Lawmakers a step closer to regulating e-cigarettes

The Senate Commerce Committee unanimously approved legislation Thursday that will require manufacturers to create child-resistant packaging for all liquid nicotine containers.

Sen. Bill NelsonClarence (Bill) William NelsonSenate panel approves bill to speed up driverless cars Dems plan to make gun control an issue in Nevada Overnight Cybersecurity: Trump proclaims 'Cybersecurity Awareness Month' | Equifax missed chance to patch security flaw | Lawmakers await ex-CEO's testimony | SEC hack exposed personal data MORE (D-Fla.), who authored the Child Nicotine Poisoning Prevention Act, revived his calls for safer packaging last month, after a toddler in upstate New York died as a result of swallowing the liquid chemical used in electronic cigarettes.

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“It’s simply common sense to make this potentially lethal product as difficult as possible for small children to get into,” Nelson said in a news release.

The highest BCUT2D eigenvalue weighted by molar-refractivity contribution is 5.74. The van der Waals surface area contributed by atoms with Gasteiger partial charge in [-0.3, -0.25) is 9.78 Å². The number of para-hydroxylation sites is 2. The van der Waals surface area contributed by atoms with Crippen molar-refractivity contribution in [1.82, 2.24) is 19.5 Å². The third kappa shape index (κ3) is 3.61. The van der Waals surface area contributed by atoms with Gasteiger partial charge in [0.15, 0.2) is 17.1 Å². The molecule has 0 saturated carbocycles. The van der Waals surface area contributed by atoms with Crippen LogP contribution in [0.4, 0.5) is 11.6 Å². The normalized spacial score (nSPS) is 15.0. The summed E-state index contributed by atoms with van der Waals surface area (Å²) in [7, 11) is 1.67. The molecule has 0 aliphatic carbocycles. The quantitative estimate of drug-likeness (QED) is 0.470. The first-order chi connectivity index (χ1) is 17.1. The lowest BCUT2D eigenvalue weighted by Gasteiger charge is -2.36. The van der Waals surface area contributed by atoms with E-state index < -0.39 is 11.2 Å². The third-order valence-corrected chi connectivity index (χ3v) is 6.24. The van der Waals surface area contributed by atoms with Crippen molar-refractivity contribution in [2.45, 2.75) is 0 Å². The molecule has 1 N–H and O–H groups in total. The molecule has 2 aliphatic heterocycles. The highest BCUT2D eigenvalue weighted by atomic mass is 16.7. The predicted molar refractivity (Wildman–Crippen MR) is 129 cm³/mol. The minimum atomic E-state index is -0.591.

Though the bill passed committee after it was first introduced during the summer, it never made it to the floor. With bipartisan support from Republican co-sponsors like Sen. Kelly AyotteKelly Ann AyotteDems plan to make gun control an issue in Nevada Stale, misguided, divisive: minimum wage can't win elections Trump voter fraud commission sets first meeting outside DC MORE (N.H.), Nelson is hoping the bill will pass this time around.

The Consumer Product Safety Commission will be directed to issue the new rules to manufacturers.

Marketed as e-juice by some, the easy-to-open vials are often brightly colored and come in various flavors like berry crunch, banana, bubble gum and green apple, making the product attractive to children.

According to the American Association of Poison Control Centers, a single teaspoon of liquid nicotine can kill a small child and result in vomiting or seizures.